Nordic citizens experience a high sense of autonomy and freedom, as well as high levels of social trust towards each other, which play an important role in determining life satisfaction.
From 2013 until today, every time the World Happiness Report (WHR) has published its annual ranking of countries, the five Nordic countries – Finland, Denmark, Norway, Sweden, and Iceland – have all been in the top ten, with Nordic countries occupying the top three spots in 2017, 2018, and 2019. Clearly, when it comes to the level of average life evaluations, the Nordic states are doing something right, but Nordic exceptionalism isn’t confined to citizen’s happiness.
No matter whether we look at the state of democracy and political rights, lack of corruption, trust between citizens, felt safety, social cohesion, gender equality, equal distribution of incomes, Human Development Index, or many other global comparisons, one tends to find the Nordic countries in the global top spots.
From a Deadline online article (March 9, 2020):
Born in Lund, Sweden, von Sydow studied at Stockholm’s Royal Dramatic Theatre before getting his start in the film business through his work with mentor Ingmar Bergman. The pair’s credits included world cinema classic The Seventh Seal, in which he portrays a man who plays a chess game with Death, the Oscar-nominated Wild Strawberries, and the Oscar-winning The Virgin Spring.
Max von Sydow, the Sweden-born French actor whose credits included Ingmar Bergman’s The Seventh Seal, William Friedkin’s The Exorcist, and the role of Emperor Ming in Flash Gordon, has died at the age of 90.
The actor’s 65-year career spanned acclaimed arthouse, Hollywood blockbusters, and television. In recent years, he played Lor San Tekka in Star Wars: The Force Awakens, the Three-Eyed Raven in Game Of Thrones, and voiced a character on The Simpsons.
The Tall Timber Building residence has become a landmark and, during construction, became Sweden’s tallest solid wooden building in the new district of Kajstaden at Lake Mälaren in Västerås. All parts of the building consist of cross-laminated wood, which includes the walls, joists and balconies as well as the lift and stairwell shafts.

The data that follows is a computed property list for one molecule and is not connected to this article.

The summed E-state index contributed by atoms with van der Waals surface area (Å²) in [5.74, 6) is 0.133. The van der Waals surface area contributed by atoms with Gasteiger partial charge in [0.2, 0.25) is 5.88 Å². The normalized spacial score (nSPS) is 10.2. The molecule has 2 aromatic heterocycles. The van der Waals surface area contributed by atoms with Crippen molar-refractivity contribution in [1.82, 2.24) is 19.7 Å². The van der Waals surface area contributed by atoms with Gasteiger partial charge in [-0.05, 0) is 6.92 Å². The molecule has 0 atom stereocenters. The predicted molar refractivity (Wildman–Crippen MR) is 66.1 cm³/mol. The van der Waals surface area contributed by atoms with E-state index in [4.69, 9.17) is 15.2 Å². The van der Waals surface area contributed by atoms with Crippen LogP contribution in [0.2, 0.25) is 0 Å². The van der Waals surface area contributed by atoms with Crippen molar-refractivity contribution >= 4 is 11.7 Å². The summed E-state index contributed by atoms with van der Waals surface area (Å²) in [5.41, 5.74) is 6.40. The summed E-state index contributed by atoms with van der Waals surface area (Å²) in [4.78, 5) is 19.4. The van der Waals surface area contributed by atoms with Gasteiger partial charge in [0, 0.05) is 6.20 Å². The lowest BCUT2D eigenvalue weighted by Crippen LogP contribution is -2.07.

Kajstaden – Tall Timber Building is an important landmark for sustainable construction and a reference project that shows that conversion to climate conscious architecture is possible. Through research projects and several active wood projects, C.F. Møller Architects has focused on innovation as well as developing and implementing multi-storey buildings with solid wood frames. In Kajstaden, an active decision was made to prioritise industrial timber techniques for the building material to influence and take responsibility for the impact of the construction industry on the environment and climate change. A crucial advantage of wood, unlike other building materials, is that the production chain for the material produces a limited amount of carbon dioxide emissions. Instead, it is part of a closed cycle, where carbon is retained in the frame of the building.
Research also shows that buildings with a wooden frame make a positive contribution to human health and well-being- thanks to better air quality and acoustic qualities.
From a New Atlas online article:
Scientists have just discovered a new mechanism that can be key in regulating these immune attacks, raising new hopes of drugs that can protect against joint inflammation and the ailments it can bring.
Through the use of the CRISPR gene-editing tool, the Karolinska Institutet scientists have now shed further light on the role they play in inflammation. The technology enabled the team to make adjustments to a set of hand-picked immune cell genes as a way of learning how those tweaks can impact the behavior of the cells.
“The results we obtained using CRISPR were key to quickly understanding how the system under study is regulated,” says Dr Wermeling. “I have high hopes that the experimental use of CRISPR will be hugely important to our understanding of how immune-cell behavior is regulated, and that this can guide us in the development of new efficacious drugs.”
From a Curbed.com online article:
During the summers, the northern Swedish island of Kallaxön is bright for nearly 24 hours a day, which means the windows that wrap the house are put to good use. Inside, the house is clad entirely in pale timber.
The main living spaces are downstairs, while a lofted bedroom is accessed by a ladder. Residents access the toilet and shower from the outside—a true testament to indoor-outdoor living.
Designed by Bornstein Lyckefors, the facade of the gabled cabin looks like it was painted with a pint of mint ice cream. The roof, made with an oxidized copper, blends right in, creating a monochromatic look.
To read more: https://www.curbed.com/2019/9/4/20848180/modern-cabin-mint-green-sweden